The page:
Trudy Andrew | Canadian Author

Tails From the Farm

Hammer Time
Winter for us means hauling water, and opening frozen troughs. Some winters it’s absolutely brutal. Deep snow makes pulling a toboggan hard work, and strong wind bites exposed skin that can freeze in minutes under such conditions. This winter hasn’t been like that, thank goodness. Instead, it’s been almost balmy compared to what it could be. Sure, water troughs still need to be kept open with a handy hammer, but that’s not a big deal.
Whenever we’re fortunate enough to have a day that’s above freezing, we take full advantage of it. The snow is brushed off the water truck, it’s plugged in and to make sure we don’t have any issues, we put the charger on the battery for a little while. Sure it’s a bit risky. There’s always the chance the hose fittings will freeze if we’re not fast enough, but it’s worth the risk. After all, delivering water to the troughs with a truck surely beats dragging toboggan after toboggan of full, five gallon pails from the house to the back pens. It doesn’t hurt that the water truck is four-wheel drive either.
On these wonderful, bonus, above freezing days, we take full advantage of the opportunity to refill the troughs. As long as the weather doesn’t take a severe temperature turn, there’s water in the troughs for a few days. All we have to do is make sure, we open the ice that forms atop each trough. It’s not that difficult a task. A bit of well-placed blows with the hammer will usually open a hole big enough, for a horse to safely fit its head into.
While opening troughs this balmy, winter’s day, I was reminded of another time I was carefully placing hammer blows to the ice. Everything was going along quite swimmingly, when it happened. The hammer slipped from my mittened hand, and unerringly sank straight to the bottom of the large, rather full trough of freezing cold, incredibly icy water. What to do, what to do? I couldn’t very well leave it there all winter, could I? Of course I couldn’t. It would surely rust, and that couldn’t be good for the horses. On top of that, it had a rubber handle. I was sure that would make the water taste pretty awful, too. There really wasn’t a choice in the matter. I would have to retrieve the hammer. Off came the winter coat as well as my warm mittens. Rolling up my sleeve as far as I could, as I was pretty sure the water was armpit deep, I steeled myself for the plunge. Seriously, how bad could it be? I mean, people … way too many people … participate in polar bear swims every year. I only had to stick one arm in … easy peasy, lemon squeezy.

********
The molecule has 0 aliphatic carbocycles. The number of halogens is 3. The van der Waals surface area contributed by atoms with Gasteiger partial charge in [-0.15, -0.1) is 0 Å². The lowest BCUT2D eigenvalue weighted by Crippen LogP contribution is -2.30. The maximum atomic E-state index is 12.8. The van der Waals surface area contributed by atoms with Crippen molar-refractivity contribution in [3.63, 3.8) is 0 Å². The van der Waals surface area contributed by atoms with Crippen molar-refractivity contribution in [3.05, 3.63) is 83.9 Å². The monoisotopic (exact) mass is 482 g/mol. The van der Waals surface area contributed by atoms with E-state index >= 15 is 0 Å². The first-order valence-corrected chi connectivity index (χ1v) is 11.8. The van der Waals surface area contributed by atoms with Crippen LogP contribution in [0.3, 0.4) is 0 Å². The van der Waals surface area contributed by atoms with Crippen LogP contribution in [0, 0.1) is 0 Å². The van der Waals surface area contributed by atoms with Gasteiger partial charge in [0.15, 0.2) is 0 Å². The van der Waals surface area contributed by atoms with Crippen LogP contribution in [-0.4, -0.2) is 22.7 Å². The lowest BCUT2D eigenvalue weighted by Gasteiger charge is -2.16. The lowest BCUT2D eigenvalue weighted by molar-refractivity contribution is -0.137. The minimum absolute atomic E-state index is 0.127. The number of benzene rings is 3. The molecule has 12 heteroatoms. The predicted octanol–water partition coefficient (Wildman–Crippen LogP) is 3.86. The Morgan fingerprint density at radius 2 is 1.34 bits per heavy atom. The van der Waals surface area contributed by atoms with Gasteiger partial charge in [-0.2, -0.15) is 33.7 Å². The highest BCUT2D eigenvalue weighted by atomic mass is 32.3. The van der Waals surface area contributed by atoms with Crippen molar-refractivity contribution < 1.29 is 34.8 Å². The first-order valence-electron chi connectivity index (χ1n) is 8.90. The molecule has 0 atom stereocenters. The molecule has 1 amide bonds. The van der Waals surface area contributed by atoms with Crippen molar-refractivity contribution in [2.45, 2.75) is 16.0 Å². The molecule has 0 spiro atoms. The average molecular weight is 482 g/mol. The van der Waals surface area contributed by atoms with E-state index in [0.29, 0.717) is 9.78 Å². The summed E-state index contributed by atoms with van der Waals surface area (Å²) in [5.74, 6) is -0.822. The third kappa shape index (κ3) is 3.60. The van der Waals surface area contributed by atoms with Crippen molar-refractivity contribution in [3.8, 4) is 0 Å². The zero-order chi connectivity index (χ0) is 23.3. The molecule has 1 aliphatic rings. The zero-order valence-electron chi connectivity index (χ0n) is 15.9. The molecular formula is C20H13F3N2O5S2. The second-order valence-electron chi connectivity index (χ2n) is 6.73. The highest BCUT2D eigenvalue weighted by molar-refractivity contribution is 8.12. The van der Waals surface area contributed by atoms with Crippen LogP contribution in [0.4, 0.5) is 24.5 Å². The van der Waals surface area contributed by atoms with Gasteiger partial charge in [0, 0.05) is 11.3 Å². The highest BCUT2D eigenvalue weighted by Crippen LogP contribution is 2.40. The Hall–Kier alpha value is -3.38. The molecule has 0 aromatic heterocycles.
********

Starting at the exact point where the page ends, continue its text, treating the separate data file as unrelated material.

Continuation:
I learned that day that I will never, ever participate in any kind of polar bear swim. Even now, sitting in a recliner in a warmish house, my arm is aching at the memory of how darn cold that water was. From the tips of my fingers, to the top of my arm, muscles instantly contracted and ached. What am I saying? Even my shoulder and the side of my neck, hurt like blazes. I don’t know how my fingers managed to curl around the handle of the hammer to lift it out of the trough, but it did. I whipped my arm out of the water faster than was humanly possible, dropped the hammer and somehow got my sleeve down and jacket back on. It’s funny, how some things are so memorable, they make your body feel what it felt back then. The thumb I’ve hit countless times with the hammer while fencing, aches every time I pick up a hammer, and when I hold a hammer by freezing water, my whole arm remembers, and makes sure to let me know about it. I don’t know if a hammer will ever slip from my grasp and sink to the bottom of an icy trough again, but I do know this. I will probably leave it there … at least until spring.

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About Trudy Andrew

Trudy Andrew lives on a small farm just east of Winnipeg, Manitoba, where she enjoys her Morgan horses. A dreamer since she was a child, its no surprise to those who know her well that her imagination would find an outlet in writing, as it has in the past through artwork.
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 Oakbank, MB